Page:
When I first bought the business, I learned a lot about having solid banking relationships. Having a good bank behind us — that understands our business, what we do and how we do it — and managing that relationship has made a significant difference in how we’ve been able to grow the business. I connected with a local bank who took a chance on us, and we expanded that relationship from simple banking and a small line of credit into something that helped us fully launch this business back in 2013.

For example, we had an opportunity with a major prospect to take over their managed waste services and equipment rentals — it was a big deal. At the time we were doing about 5 million dollars, taking on a very large contract that required 8 million dollars of assets. As the smallest guys in the room, being able to participate in that RFP was somewhat intimidating. But because of the nurtured relationship with our bank we were prepared. We kept them informed, they knew what we wanted to accomplish and they were aggressive in helping us land that opportunity. That solidified for me how important it is to have the right partners to build the business.

Thank you for that. Let’s now pivot to the main focus of our interview. This might be intuitive, but I think it’s helpful to specifically articulate it. In your words, can you share a few reasons why great customer service and a great customer experience is essential for success in business?

At heart, I’m a customer service wonk. I’ve always thought it’s important. I get a lot of satisfaction from helping people. When I see or hear the reaction of somebody who had a good experience, it just makes me feel good. It makes me want to do it again and again.

The opposite that helps drive that, too, is we’ve all had a poor experience with a brand at one time or another. It makes you wonder how that even happens because, in most cases, you don’t go back, and the company loses your business and possibly others from word of mouth.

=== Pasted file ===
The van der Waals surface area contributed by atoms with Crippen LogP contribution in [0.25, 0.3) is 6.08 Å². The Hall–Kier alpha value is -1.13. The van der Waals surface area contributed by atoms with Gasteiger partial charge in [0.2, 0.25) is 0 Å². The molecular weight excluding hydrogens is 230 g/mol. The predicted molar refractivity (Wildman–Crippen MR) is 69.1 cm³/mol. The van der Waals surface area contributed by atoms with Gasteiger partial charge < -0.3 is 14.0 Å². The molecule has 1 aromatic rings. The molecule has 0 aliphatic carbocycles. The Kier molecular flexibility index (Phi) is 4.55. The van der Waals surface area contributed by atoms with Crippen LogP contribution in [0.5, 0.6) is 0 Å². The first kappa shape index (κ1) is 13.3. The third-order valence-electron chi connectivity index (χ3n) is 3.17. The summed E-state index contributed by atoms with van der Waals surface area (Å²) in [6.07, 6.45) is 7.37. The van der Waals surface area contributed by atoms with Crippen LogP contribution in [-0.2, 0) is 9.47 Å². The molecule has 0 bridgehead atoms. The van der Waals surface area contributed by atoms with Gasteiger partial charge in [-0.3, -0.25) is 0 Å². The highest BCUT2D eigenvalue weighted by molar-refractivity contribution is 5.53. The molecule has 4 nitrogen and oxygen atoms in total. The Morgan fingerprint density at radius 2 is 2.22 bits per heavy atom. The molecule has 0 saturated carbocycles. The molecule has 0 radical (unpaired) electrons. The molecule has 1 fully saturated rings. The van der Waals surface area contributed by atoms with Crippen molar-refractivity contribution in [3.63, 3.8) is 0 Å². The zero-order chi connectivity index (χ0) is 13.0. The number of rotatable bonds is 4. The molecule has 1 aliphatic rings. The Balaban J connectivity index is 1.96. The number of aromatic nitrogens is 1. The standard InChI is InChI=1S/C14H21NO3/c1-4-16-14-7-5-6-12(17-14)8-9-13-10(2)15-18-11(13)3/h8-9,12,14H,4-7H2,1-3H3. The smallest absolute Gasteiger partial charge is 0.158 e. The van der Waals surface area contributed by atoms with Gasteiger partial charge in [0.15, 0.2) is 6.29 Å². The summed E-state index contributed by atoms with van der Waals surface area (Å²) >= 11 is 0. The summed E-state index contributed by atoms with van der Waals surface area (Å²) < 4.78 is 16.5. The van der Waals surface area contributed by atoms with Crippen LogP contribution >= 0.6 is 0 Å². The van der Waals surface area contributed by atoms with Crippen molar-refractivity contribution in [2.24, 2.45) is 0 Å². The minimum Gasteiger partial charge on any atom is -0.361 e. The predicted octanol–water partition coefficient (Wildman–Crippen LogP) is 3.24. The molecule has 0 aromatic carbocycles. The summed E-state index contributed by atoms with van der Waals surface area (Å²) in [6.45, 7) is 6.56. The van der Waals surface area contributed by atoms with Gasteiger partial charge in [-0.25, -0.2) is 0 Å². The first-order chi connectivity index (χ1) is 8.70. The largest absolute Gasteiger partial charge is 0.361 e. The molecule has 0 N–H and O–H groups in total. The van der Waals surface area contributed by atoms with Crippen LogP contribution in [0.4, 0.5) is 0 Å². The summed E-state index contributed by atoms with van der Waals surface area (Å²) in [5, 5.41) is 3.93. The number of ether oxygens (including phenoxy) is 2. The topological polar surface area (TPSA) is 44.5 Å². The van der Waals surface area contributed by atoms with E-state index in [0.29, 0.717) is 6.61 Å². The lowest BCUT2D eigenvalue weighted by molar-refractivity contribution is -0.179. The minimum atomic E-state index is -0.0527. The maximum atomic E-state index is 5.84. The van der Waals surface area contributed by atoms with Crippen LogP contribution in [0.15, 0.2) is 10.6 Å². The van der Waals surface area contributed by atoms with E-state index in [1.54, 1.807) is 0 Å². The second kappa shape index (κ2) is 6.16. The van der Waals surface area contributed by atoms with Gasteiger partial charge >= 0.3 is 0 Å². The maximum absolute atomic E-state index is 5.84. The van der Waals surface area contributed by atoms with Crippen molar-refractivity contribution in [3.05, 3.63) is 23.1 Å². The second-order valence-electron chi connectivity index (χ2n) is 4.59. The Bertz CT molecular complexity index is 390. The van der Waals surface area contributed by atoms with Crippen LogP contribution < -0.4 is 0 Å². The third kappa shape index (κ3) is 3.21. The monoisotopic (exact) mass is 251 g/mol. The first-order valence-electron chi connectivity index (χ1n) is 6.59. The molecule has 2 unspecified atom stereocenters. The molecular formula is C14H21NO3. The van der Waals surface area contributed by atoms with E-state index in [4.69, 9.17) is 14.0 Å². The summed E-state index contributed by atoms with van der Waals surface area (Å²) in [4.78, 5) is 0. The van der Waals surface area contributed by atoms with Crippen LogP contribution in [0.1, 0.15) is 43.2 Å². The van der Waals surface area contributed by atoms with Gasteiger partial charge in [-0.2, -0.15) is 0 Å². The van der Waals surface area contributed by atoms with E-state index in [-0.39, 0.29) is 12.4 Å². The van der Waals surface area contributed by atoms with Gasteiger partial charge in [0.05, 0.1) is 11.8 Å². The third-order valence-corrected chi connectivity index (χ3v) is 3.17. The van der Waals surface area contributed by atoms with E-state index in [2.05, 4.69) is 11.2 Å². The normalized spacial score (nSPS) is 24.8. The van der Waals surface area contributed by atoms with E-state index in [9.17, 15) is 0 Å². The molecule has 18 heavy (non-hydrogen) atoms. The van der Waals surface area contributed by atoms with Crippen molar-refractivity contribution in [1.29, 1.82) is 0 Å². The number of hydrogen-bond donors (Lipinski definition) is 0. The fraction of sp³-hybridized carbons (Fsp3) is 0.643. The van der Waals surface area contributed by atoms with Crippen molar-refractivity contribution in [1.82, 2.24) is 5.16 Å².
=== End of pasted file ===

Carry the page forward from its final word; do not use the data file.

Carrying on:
I want to make sure that when our customers are dealing with us — when they’re on a call, they read an email, we have a conversation — they know we really do care about who they are, what they’re trying to accomplish and know the value we provide. That inherently drives a successful business and a better outcome.

We have all had times, either in a store or online, when we’ve had a very poor experience as a customer or user. If the importance of a good customer experience is so intuitive and apparent, where is the disconnect? How is it that so many companies do not make this a priority?

That’s a great question and unfortunately not an easy answer. I think it really depends on the business and the culture. It’s important to foster a positive working environment that enables employees to feel empowered and excited about the work they’re doing. It’s also important for employees to feel comfortable handling a variety of situations — both good and bad — to help shape a strong customer experience. Continual training opportunities are a great way to ensure everyone is aligned and pacing toward a business vision of creating the optimal customer experience.

As far as why some companies may not make good customer experiences a priority, it could very well be they’re too focused on ancillary issues. It’s important to make sure you have a vision for creating a great customer experience and for how the business strategy and goals can ladder up to that successfully.

Do you think that more competition helps force companies to improve the customer experience they offer? Are there other external pressures that can force a company to improve the customer experience?

While there’s a lot of competition out there, and I think it can be a driver to help improve the customer experience, it shouldn’t be the primary driver. The customers themselves are the primary driver. Where are your customers? How are you reaching them? What do they need/want? How can you deliver?

By placing customers at the heart of your business strategy, you’re crafting the tactics you need to shape memorable experiences that last a long time. Establishing a business foundation that’s known for great customer service and caring about customers should always be a top priority.

Can you share with us a story from your experience about a customer who was wowed by the experience you provided?

When we’re talking to a prospect, if there’s any question in their mind about what we can do we always say, “Give us your biggest problem and let us try to solve it for you. There’s no obligation. But let us try to help you. Let us prove it.”